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Details of the ex-Senate employee Michael Brodkorb's suit against the Minnesota Senate may be kept away from public scrutiny, according to a protective order issued this week by the magistrate judge in the case.

Brodkorb, former communications director for Senate Republicans, is suing over his 2011 firing, which came in the wake of his affair with his boss, then-Senate Majority Leader Amy Koch. Brodkorb says he was treated differently from current and former female legislative staffers who were allowed to continue working after similar workplace affairs. The Senate counters that he was an "at will" employee who could be let go at any time.

The case heads to trial next summer.

Chief Magistrate Judge Arthur Boylan granted the protective order, which allows both parties to designate as confidential documents or other information produced during discovery.

Brodkorb and Senate officials had proposed different versions of such an order, but Brodkorb said Friday that the order issued by Boylan is too sweeping. He claims the Senate asked to keep issues confidential only when its attorney learned Brodkorb had recorded his meetings with Senate officials.

On Friday, Brodkorb attorney Greg Walsh revealed that his client has "hundreds of pages of documents, including audiotapes from meetings between Mr. Brodkorb and representatives of the Minnesota Senate, which we believe support Mr. Brodkorb's claim that he was wrongfully terminated."

Brodkorb, a former Republican operative and opposition researcher, said he began recording his meetings with senators and high level staff in December 2011, when he met with the Senate chief of staff and secretary at the Moose Country restaurant in Mendota Heights and was told he was fired. He said he recorded that meeting and subsequent meetings, "to ensure that there was an accurate, public record of the nature of the meetings and what was being said."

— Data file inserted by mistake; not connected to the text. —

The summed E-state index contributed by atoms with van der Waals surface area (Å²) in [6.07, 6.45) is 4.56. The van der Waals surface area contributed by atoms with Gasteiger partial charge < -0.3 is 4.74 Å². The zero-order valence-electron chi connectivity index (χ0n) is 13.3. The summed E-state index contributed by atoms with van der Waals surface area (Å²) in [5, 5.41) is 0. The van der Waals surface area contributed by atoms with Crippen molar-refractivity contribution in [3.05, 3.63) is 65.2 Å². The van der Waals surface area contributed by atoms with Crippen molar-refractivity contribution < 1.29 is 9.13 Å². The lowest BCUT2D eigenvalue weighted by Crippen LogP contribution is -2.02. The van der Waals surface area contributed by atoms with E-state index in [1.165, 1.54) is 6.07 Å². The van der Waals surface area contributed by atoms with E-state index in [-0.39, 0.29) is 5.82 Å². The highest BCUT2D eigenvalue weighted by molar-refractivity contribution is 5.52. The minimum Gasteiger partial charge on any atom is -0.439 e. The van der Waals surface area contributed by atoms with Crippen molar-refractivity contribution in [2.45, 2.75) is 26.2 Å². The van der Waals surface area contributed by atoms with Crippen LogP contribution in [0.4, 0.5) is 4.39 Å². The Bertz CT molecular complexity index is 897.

Before Brodkorb disclosed the existence of the recordings, Dayle Nolan, attorney for the Minnesota Senate, said that protective orders are not unusual and the form this one took is not unique.

In an e-mail after the recordings were disclosed, Nolan said that Walsh's statement included "quite a few completely false statements."

For his part, Brodkorb said he still believes that "private aspects" of public officials and staff's lives should be kept from the public eye.

On other matters, however, Brodkorb, said "I think the public has a right to know, because, ultimately, the taxpayers are paying the legal bills."

Taxpayers have paid about $200,000 for the Senate's defense in the Brodkorb case, a number that will grow as the case approaches trial.

Rachel E. Stassen-Berger • Twitter: @RachelSB